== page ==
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What Are Sunrooms Made Of

 

In previous times, sunroom construction was a lot simpler. There were only a handful of styles to choose from and the materials used to construct them were limited to just wood, brick or stone. However, thanks to advances in technology, this has all changed. Nowadays, there is a wide variety of materials that can be used to bring a sunroom to life including wood, vinyl and aluminium. All of which bring their own benefits and drawbacks. The material that you choose to use for your sunroom will depend on several factors such as the style you want to create, whether you plan to use your sunroom during a particular season in the year or year-round and of course, your budget.

Here, we take a look a closer look at the most common materials used to make sunrooms today.

 

Sunrooms made from wood

Traditionally, all sunrooms have been made from wood. It is easier to feel like you are outdoors when you are surrounded by the natural feel of organic wood, which is unmatched by the other common materials of aluminium and vinyl. Wood for sunrooms provides excellent insulation properties as well as the ability to withstand extreme fluctuations in temperatures and resist the effects on condensation. However, wood can be expensive, especially now as more people are becoming environmentally sensitive. Additionally, sunrooms made out of wood require a lot more maintenance and upkeep than other materials. Despite these slight negatives, wood is a great option for homeowners looking for a unique look to their sunroom.

 

Sunrooms made from vinyl

If a high level of insulation is what you’re looking for, then vinyl is the material to choose. When combined with double or triple-pane energy-efficient windows, vinyl will keep your sunroom comfortable all year round whilst saving you money through reduced energy costs. Additionally, vinyl is super low-maintenance, resists rust and is available in a range of style, colour and size options – perfect to match any sunroom need that you may have.

 

Sunrooms made from aluminium

Despite aluminium being lightweight, it is one of the most robust materials available and has the ability to hold heavy loads with ease. One of the main reasons why homeowners choose aluminium for their sunroom is down to the fact it allows larger windows and glass panes to be installed. With less supporting material required, you will get more for your money, which is the main purpose of a sunroom. Aluminium is also manufactured in a variety of colours which allows you to match your sunroom to the rest of your home’s décor. The only slight drawback to aluminium is that its insulation properties fall short from the other two materials. You, therefore, have to deploy other insulation techniques to ensure your sunroom doesn’t reach extreme temperatures throughout the summer and winter months. Whilst the insulation qualities of aluminium have improved over recent years, it is still not adequate enough to be used alone. As a result, many manufacturers use a combination of vinyl and aluminium to achieve the insulation needed for a comfortable living space.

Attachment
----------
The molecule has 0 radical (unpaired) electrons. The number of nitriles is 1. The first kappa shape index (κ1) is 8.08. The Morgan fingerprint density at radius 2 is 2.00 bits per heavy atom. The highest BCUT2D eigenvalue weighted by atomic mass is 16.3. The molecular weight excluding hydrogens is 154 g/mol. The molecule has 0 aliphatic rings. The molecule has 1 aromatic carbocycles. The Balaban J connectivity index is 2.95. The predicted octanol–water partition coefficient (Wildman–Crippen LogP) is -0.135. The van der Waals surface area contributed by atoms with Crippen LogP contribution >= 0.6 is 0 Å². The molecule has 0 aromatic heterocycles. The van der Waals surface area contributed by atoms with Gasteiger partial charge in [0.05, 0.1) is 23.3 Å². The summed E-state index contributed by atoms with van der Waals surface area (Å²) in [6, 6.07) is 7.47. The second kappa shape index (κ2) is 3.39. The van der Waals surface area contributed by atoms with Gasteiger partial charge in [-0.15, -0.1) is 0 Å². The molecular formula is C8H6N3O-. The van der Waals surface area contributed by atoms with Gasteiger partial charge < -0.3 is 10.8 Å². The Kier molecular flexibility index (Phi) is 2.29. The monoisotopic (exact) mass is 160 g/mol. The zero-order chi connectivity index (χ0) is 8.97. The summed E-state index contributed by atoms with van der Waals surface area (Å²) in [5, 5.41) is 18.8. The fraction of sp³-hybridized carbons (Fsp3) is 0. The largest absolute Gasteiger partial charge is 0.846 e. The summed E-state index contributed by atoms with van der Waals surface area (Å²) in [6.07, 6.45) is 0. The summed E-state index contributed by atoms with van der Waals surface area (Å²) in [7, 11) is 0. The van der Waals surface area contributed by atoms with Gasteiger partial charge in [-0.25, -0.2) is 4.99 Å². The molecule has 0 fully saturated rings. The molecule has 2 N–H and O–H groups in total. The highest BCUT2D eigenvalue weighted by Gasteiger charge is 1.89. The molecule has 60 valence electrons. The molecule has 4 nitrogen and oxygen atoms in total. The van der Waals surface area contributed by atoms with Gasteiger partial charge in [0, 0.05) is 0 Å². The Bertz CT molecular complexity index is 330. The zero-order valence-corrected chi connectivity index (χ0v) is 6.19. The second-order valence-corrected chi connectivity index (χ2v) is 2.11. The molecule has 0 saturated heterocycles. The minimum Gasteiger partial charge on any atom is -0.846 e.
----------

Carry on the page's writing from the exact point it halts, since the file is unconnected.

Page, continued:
Our sunrooms

Here at SunSpaces Garden Rooms and Verandas, we supply a whole host of sunrooms in a variety of styles and looks to suit your every need. All of which are made out of aluminium to provide the most sturdy and long-lasting material available. All of our sunrooms come with a range of optional extras such as heating and shade to make your sunroom the ultimate year-round living space. Learn more about our collection of sunrooms below.

 

Browse Our Sunroom Range >

 

If you would like to learn more about what our sunrooms are made of or for more information on one of our sunroom models, then please contact a member of the SunSpaces team today. We’d be more than happy to help.